Durham University's Department of Computer Science is excited to host Intel's first United Kingdom (UK) oneAPI Academic Center of Excellence (CoE). The centre will conduct research around task-based programming using oneAPI development for heterogeneous architectures and will champion oneAPI training. Our goal is to extend the hyperbolic PDE engine ExaHyPE into a OneExaHyPE code that scales across a wide variety of GPU-accelerated machines. The algorithmic and methodological insights will be beneficial for many other simulation codes. Furthermore, the centre will organise workshops and tutorials around oneAPI cross-architecture programming. These will be open to Durham students and faculty, and available to colleagues from all over the UK and beyond.
ExaHyPE is an engine, i.e. a generic collection of state-of-the-art numerical ingredients (high-order time integration, high-order DG representations, block-structured Finite Volume methods, dynamically adaptive Cartesian meshes, task-based load-balancing, and so forth) to solve hyperbolic equation systems given in first-order formulation. The engine allows users to define what (equations) they want to solve, and then it decides how to solve them, where and in which order. It also commits to a particular set of numerical techniques. This degree of freedom on the application domain side in combination with the methodological focus opens the door for various algorithmic optimisations, as all ingredients can be tightly integrated and are aggressively optimised towards each other. Codes using the engine are currently used to implement solvers simulating various phenomena ranging from gravitational waves to tsunamis and earthquakes. Written originally under the umbrella of a FET HPC H2020 grant, the second generation of the code is a complete rewrite and a UK ExCALIBUR showcase code and backbone of an Excalibur Design and Development Working Group. The Exascale Computing ALgorithms and Infrastructures Benefiting UK Research (ExCALIBUR) programme's strategic vision is to prepare the UK for the exascale era. It also serves as one of three showcase codes for ExCALIBUR's cross-cutting task-parallelism theme.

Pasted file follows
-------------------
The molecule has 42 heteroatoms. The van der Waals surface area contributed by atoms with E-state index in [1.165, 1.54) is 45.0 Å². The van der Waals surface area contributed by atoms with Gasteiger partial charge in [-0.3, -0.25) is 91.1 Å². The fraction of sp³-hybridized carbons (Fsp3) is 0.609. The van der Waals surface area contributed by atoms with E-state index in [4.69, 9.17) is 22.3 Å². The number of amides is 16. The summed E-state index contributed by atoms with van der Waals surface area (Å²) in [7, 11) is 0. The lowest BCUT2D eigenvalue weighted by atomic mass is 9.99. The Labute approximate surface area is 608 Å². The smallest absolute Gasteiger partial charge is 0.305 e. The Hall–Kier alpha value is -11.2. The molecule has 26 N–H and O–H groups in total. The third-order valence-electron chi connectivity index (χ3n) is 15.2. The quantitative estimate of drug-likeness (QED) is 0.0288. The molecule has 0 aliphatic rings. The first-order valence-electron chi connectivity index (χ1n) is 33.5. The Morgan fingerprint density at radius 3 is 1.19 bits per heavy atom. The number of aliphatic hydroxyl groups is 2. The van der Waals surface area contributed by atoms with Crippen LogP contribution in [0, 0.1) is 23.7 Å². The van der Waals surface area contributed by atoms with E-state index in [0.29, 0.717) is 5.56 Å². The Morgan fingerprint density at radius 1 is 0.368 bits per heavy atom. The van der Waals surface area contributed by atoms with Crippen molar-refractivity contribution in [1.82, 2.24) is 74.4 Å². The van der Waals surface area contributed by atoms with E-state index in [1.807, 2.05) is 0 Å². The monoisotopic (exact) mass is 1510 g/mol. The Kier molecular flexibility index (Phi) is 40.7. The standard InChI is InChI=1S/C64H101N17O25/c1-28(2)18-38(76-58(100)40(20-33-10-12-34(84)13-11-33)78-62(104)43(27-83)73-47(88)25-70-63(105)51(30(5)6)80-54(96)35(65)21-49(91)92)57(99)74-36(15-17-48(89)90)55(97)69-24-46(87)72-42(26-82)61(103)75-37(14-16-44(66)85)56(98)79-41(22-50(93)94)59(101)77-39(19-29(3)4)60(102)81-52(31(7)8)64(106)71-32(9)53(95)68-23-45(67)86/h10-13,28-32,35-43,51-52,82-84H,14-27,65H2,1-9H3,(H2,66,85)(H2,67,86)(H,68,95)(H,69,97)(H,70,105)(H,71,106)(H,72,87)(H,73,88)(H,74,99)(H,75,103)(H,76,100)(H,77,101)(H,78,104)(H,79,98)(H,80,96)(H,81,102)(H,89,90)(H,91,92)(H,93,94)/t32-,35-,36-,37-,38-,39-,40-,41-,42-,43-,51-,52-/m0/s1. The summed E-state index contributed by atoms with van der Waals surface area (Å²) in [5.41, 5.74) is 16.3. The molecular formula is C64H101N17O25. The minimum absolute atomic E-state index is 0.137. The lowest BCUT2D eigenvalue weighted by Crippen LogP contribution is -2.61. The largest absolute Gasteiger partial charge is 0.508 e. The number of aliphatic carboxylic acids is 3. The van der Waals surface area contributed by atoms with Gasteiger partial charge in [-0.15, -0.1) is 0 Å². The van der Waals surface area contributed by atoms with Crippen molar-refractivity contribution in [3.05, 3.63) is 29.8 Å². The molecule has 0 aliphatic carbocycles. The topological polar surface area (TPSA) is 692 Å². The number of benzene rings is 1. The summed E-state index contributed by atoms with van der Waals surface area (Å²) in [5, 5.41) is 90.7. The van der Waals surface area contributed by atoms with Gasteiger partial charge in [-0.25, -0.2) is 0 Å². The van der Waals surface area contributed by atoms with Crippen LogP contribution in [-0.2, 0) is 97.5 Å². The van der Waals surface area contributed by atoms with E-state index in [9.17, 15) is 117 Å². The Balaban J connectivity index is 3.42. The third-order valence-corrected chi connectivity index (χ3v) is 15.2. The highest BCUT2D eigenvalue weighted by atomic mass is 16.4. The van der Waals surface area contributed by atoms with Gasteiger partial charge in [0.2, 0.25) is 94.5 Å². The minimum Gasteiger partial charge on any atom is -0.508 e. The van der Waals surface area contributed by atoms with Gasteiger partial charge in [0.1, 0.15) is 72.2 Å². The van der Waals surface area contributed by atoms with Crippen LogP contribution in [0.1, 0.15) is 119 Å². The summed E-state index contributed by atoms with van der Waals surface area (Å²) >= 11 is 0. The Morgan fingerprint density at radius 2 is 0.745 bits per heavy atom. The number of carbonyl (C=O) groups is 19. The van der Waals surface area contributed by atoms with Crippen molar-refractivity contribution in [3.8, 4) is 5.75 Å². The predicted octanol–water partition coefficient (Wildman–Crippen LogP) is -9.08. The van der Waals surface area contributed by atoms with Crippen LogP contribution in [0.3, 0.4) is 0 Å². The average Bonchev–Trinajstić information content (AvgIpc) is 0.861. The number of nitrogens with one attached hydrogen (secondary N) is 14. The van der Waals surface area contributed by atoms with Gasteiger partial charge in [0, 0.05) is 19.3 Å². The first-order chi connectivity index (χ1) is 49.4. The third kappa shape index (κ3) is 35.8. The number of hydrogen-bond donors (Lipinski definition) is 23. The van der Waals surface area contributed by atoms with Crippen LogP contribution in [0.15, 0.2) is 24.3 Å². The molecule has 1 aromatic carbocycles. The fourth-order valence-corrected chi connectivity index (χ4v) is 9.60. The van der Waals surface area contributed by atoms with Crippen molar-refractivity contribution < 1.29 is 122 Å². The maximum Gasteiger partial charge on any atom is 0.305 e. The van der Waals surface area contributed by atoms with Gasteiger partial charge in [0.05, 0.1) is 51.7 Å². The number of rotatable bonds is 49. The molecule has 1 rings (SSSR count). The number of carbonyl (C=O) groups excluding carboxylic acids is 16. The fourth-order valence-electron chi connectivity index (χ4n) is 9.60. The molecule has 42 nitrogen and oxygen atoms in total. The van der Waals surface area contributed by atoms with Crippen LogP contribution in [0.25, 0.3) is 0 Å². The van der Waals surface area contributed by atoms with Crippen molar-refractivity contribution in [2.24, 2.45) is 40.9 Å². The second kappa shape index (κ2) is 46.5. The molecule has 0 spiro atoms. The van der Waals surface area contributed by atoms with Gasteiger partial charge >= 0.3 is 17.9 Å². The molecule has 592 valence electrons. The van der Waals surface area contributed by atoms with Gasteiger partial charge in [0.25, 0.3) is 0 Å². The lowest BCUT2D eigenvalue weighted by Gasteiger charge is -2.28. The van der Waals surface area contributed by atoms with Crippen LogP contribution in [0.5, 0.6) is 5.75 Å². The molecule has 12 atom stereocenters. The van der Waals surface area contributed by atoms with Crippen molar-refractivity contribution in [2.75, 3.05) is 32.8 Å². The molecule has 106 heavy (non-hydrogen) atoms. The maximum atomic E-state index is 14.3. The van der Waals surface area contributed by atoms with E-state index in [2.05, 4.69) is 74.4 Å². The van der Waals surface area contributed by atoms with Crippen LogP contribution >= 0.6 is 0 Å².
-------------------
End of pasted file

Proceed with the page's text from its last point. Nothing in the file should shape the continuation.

ExaHyPE's compute core is entirely written in C++, and as of summer 2021, has a backend for OpenMP 5 to realise both its task-based parallelism and generic compute kernels in classic BSP style. It also offers OpenMP offloading to GPUs. This homogeneous software view of the hardware behind the code yields a maintainable, C++-only, vendor-independent code base. Through collaborations between scientists and research software engineers from Intel and Durham's Advanced Research Computing, the OneExaHyPE team at Durham's Department of Computer Science will develop an alternative oneAPI version. A oneAPI implementation will allow us to intermix the scheduling of data-parallel and task-parallel regions. In state-of-the-art codes, these two paradigms often compete with each other, while data-parallel regions are either completely deployed to a GPU, an FPGA, or not at all. In OneExaHyPE, we plan to study modes to balance between the parallelisation strategies, and to identify well-suited problem cardinalities for an accelerator on-the-fly.
"Current HPC codes often run efficiently either on multicore nodes or accelerators, but typically struggle to balance between the two paradigms and to get the best performance out of both architectures working together" says Tobias Weinzierl, Durham's Principal Investigator. "The added value and big promise behind oneAPI is that we get one programming model for all parts of the machine and then can let algorithms decide dynamically which steps of the code to run where."